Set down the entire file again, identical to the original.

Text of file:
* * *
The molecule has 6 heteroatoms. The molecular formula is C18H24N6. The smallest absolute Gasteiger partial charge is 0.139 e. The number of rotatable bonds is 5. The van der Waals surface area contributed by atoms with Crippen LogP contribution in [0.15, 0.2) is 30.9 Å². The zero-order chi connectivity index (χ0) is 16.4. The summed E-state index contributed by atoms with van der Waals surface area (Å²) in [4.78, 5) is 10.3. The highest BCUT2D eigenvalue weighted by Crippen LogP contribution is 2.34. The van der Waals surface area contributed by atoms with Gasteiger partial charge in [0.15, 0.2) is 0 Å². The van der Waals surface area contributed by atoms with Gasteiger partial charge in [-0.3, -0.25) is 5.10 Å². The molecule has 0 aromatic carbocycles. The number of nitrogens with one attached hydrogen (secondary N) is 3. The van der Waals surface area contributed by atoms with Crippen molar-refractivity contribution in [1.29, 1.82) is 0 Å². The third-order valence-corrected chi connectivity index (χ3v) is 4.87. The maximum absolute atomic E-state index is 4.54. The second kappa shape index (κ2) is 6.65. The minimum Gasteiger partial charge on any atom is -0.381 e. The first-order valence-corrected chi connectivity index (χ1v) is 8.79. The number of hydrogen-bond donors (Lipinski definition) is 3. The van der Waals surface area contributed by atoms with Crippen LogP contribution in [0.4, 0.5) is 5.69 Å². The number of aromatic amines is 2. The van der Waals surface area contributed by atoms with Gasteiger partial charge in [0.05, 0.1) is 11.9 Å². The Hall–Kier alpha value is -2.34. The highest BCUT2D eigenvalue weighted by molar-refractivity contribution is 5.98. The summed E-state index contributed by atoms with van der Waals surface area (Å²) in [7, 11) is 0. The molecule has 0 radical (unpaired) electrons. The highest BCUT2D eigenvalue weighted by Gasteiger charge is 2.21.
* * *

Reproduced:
The molecule has 6 heteroatoms. The molecular formula is C18H24N6. The smallest absolute Gasteiger partial charge is 0.139 e. The number of rotatable bonds is 5. The van der Waals surface area contributed by atoms with Crippen LogP contribution in [0.15, 0.2) is 30.9 Å². The zero-order chi connectivity index (χ0) is 16.4. The summed E-state index contributed by atoms with van der Waals surface area (Å²) in [4.78, 5) is 10.3. The highest BCUT2D eigenvalue weighted by Crippen LogP contribution is 2.34. The van der Waals surface area contributed by atoms with Gasteiger partial charge in [0.15, 0.2) is 0 Å². The van der Waals surface area contributed by atoms with Gasteiger partial charge in [-0.3, -0.25) is 5.10 Å². The molecule has 0 aromatic carbocycles. The number of nitrogens with one attached hydrogen (secondary N) is 3. The van der Waals surface area contributed by atoms with Crippen molar-refractivity contribution in [1.29, 1.82) is 0 Å². The third-order valence-corrected chi connectivity index (χ3v) is 4.87. The maximum absolute atomic E-state index is 4.54. The second kappa shape index (κ2) is 6.65. The minimum Gasteiger partial charge on any atom is -0.381 e. The first-order valence-corrected chi connectivity index (χ1v) is 8.79. The number of hydrogen-bond donors (Lipinski definition) is 3. The van der Waals surface area contributed by atoms with Crippen LogP contribution in [0.4, 0.5) is 5.69 Å². The number of aromatic amines is 2. The van der Waals surface area contributed by atoms with Gasteiger partial charge in [0.05, 0.1) is 11.9 Å². The Hall–Kier alpha value is -2.34. The highest BCUT2D eigenvalue weighted by molar-refractivity contribution is 5.98. The summed E-state index contributed by atoms with van der Waals surface area (Å²) in [7, 11) is 0. The molecule has 0 radical (unpaired) electrons. The highest BCUT2D eigenvalue weighted by Gasteiger charge is 2.21.